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Neural correlates of fair behavior in interpersonal bargaining.
Soc Neurosci. 2012; 7(5):537-51.SN

Abstract

Research findings show that proposers make surprisingly fair offers in the ultimatum and dictator games, an observation that contradicts predictions of classical game theory. The present functional magnetic resonance imaging (fMRI) study examines brain activities of proposers that contribute to fair and unfair behaviors. We hypothesized that egoistic and altruistic motives of proposers affect fairness differentially in the two games. fMRI analysis revealed that the 28% of fair offers in the present ultimatum game were related to enhanced activity in prefrontal areas, in particular, in regions involved in reward and theory of mind. This corroborates the idea that egoistic motives are primarily responsible for fair offers in this game, which we denote as strategic fairness. Fair offers in the dictator game, however, were related to increased activity in the dorsal anterior cingulate cortex and the posterior cingulate cortex. This supports the idea that altruistic motives primarily drive fair offers in the dictator game, denoted here as altruistic fairness.

Authors+Show Affiliations

Institute of Psychology, Friedrich Schiller University, Jena, Germany.No affiliation info availableNo affiliation info availableNo affiliation info availableNo affiliation info available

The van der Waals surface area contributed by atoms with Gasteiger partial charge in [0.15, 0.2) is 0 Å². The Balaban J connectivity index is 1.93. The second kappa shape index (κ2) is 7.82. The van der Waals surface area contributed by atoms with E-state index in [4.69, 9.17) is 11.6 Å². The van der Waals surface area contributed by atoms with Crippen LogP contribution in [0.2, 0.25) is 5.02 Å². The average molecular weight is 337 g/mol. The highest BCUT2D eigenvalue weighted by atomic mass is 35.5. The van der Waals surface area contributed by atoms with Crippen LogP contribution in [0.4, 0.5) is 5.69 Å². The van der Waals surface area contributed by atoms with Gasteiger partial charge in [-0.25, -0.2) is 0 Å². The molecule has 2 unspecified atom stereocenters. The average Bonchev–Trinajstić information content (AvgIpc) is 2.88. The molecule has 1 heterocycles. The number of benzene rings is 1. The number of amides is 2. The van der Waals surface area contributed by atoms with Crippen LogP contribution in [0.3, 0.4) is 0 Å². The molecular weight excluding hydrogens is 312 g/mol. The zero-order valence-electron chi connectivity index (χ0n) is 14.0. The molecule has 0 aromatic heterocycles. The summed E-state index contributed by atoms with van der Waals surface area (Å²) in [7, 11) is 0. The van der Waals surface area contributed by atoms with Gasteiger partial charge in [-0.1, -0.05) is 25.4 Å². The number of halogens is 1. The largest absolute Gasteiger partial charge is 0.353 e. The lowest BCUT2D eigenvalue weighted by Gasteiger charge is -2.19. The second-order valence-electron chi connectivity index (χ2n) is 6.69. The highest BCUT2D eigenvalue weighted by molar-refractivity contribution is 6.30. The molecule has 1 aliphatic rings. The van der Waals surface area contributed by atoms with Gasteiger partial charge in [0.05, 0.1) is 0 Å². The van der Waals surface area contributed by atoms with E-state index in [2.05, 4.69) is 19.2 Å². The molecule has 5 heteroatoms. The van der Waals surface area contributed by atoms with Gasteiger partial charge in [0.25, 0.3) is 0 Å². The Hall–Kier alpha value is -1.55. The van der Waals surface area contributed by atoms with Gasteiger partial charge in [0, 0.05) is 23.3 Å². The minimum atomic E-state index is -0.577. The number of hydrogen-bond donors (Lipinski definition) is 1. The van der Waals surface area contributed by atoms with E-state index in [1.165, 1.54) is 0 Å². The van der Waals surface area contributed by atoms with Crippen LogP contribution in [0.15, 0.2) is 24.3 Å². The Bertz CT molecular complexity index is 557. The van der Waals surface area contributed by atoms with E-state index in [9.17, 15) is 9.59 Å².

Pub Type(s)

Journal Article

Language

eng

PubMed ID

22443447

Citation

Weiland, Silvia, et al. "Neural Correlates of Fair Behavior in Interpersonal Bargaining." Social Neuroscience, vol. 7, no. 5, 2012, pp. 537-51.
Weiland S, Hewig J, Hecht H, et al. Neural correlates of fair behavior in interpersonal bargaining. Soc Neurosci. 2012;7(5):537-51.
Weiland, S., Hewig, J., Hecht, H., Mussel, P., & Miltner, W. H. (2012). Neural correlates of fair behavior in interpersonal bargaining. Social Neuroscience, 7(5), 537-51. https://doi.org/10.1080/17470919.2012.674056
Weiland S, et al. Neural Correlates of Fair Behavior in Interpersonal Bargaining. Soc Neurosci. 2012;7(5):537-51. PubMed PMID: 22443447.
* Article titles in AMA citation format should be in sentence-case
TY - JOUR T1 - Neural correlates of fair behavior in interpersonal bargaining. AU - Weiland,Silvia, AU - Hewig,Johannes, AU - Hecht,Holger, AU - Mussel,Patrick, AU - Miltner,Wolfgang H R, Y1 - 2012/03/26/ PY - 2012/3/27/entrez PY - 2012/3/27/pubmed PY - 2012/12/18/medline SP - 537 EP - 51 JF - Social neuroscience JO - Soc Neurosci VL - 7 IS - 5 N2 - Research findings show that proposers make surprisingly fair offers in the ultimatum and dictator games, an observation that contradicts predictions of classical game theory. The present functional magnetic resonance imaging (fMRI) study examines brain activities of proposers that contribute to fair and unfair behaviors. We hypothesized that egoistic and altruistic motives of proposers affect fairness differentially in the two games. fMRI analysis revealed that the 28% of fair offers in the present ultimatum game were related to enhanced activity in prefrontal areas, in particular, in regions involved in reward and theory of mind. This corroborates the idea that egoistic motives are primarily responsible for fair offers in this game, which we denote as strategic fairness. Fair offers in the dictator game, however, were related to increased activity in the dorsal anterior cingulate cortex and the posterior cingulate cortex. This supports the idea that altruistic motives primarily drive fair offers in the dictator game, denoted here as altruistic fairness. SN - 1747-0927 UR - https://www.unboundmedicine.com/medline/citation/22443447/Neural_correlates_of_fair_behavior_in_interpersonal_bargaining_ L2 - https://www.tandfonline.com/doi/full/10.1080/17470919.2012.674056 DB - PRIME DP - Unbound Medicine ER -